Heat pump with double cold sources

The simple configuration of solar-assisted heat pump as only solar panels as heat source for the evaporator. It can also exist a configuration with an additional heat source.[1] The goal is to have further advantages in energy saving but, on the other hand, the management and optimization of the system become more complex.

The geothermal-solar configuration allows reducing the size of the piping field (and reduce the investment) and to have a regeneration of the ground during summer through the heat collected from the thermal panels.

The air-solar structure allows an acceptable heat input also during cloudy days, maintaining the compactness of the system and the easiness to install it.


As in regular air conditioners, one of the issues is to keep the evaporation temperature high, especially when the sunlight has low power and the ambient airflow is low.

See also


  1. ^ a b c "Solar-assisted heat pumps". Retrieved 21 June 2016.
  2. ^ a b "Pompe di calore elio-assistite" (in Italian). Archived from the original on 7 January 2012. Retrieved 21 June 2016.
  3. ^ a b Nicola Fallini; Stefano Luigi Floreano (31 March 2011). "Sistemi a pompa di calore elioassistita: modello di simulazione in ambiente TRNSYS e confronto energetico di configurazioni impiantistiche" (PDF) (in Italian). Retrieved 21 June 2016.
  4. ^ a b Jie, Jia; Hanfeng, Hea; Tin-tai, Chowb; Gang, Peia; Wei, Hea; Keliang, Liua (2009). "Distributed dynamic modeling and experimental study of PV evaporator in a PV/T solar-assisted heat pump". International Journal of Heat and Mass Transfer. 52 (5–6): 1365–1373. doi:10.1016/j.ijheatmasstransfer.2008.08.017.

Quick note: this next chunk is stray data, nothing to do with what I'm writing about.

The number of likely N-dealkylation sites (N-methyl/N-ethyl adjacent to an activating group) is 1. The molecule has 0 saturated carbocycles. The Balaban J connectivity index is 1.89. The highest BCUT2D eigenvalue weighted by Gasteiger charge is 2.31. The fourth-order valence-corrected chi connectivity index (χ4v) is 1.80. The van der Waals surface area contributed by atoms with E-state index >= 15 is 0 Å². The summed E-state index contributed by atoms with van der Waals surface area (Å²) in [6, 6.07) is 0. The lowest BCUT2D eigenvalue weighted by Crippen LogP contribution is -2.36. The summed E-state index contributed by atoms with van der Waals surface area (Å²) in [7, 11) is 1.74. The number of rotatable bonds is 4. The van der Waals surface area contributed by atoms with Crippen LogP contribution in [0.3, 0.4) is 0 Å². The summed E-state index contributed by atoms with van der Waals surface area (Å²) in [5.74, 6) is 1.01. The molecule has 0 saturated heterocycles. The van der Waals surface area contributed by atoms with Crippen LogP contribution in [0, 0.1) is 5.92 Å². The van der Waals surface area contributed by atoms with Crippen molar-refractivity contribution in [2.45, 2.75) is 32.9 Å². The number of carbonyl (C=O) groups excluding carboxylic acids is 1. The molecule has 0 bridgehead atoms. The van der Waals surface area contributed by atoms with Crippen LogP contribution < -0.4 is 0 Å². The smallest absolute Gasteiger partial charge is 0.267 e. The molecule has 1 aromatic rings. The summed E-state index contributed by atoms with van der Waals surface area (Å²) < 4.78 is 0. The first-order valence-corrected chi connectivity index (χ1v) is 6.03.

5. ^ Jie, Jia; Gang, Peia; Tin-tai, Chowb; Keliang, Liua; Hanfeng, Hea; Jianping, Lua; Chongwei, Hana (2007). "Experimental study of photovoltaic solar assisted heat pump system". Solar Energy. 82 (1): 43–52. Bibcode:2008SoEn...82...43J. doi:10.1016/j.solener.2007.04.006.
  6. ^ Kuang, Y.H.; Wang, R.Z. (2006). "Performance of a multi-functional direct-expansion solar assisted heat pump system". Solar Energy. 80 (7): 795–803. Bibcode:2006SoEn...80..795K. doi:10.1016/j.solener.2005.06.003.
  7. ^ Carotti, Attilio (2014). WOLTERS KLUWER ITALIA (ed.). Edifici a elevate prestazioni energetiche e acustiche. Energy management (in Italian).
  8. ^ Huang, B.J.; Chyng, J.P. (2001). "Performance characteristics of integral type solar-assisted heat pump". Solar Energy. 71 (6): 403–414. Bibcode:2001SoEn...71..403H. doi:10.1016/S0038-092X(01)00076-7.
  9. ^ "Thermboil - Pannelli termodinamici" (in Italian). Retrieved 21 June 2016.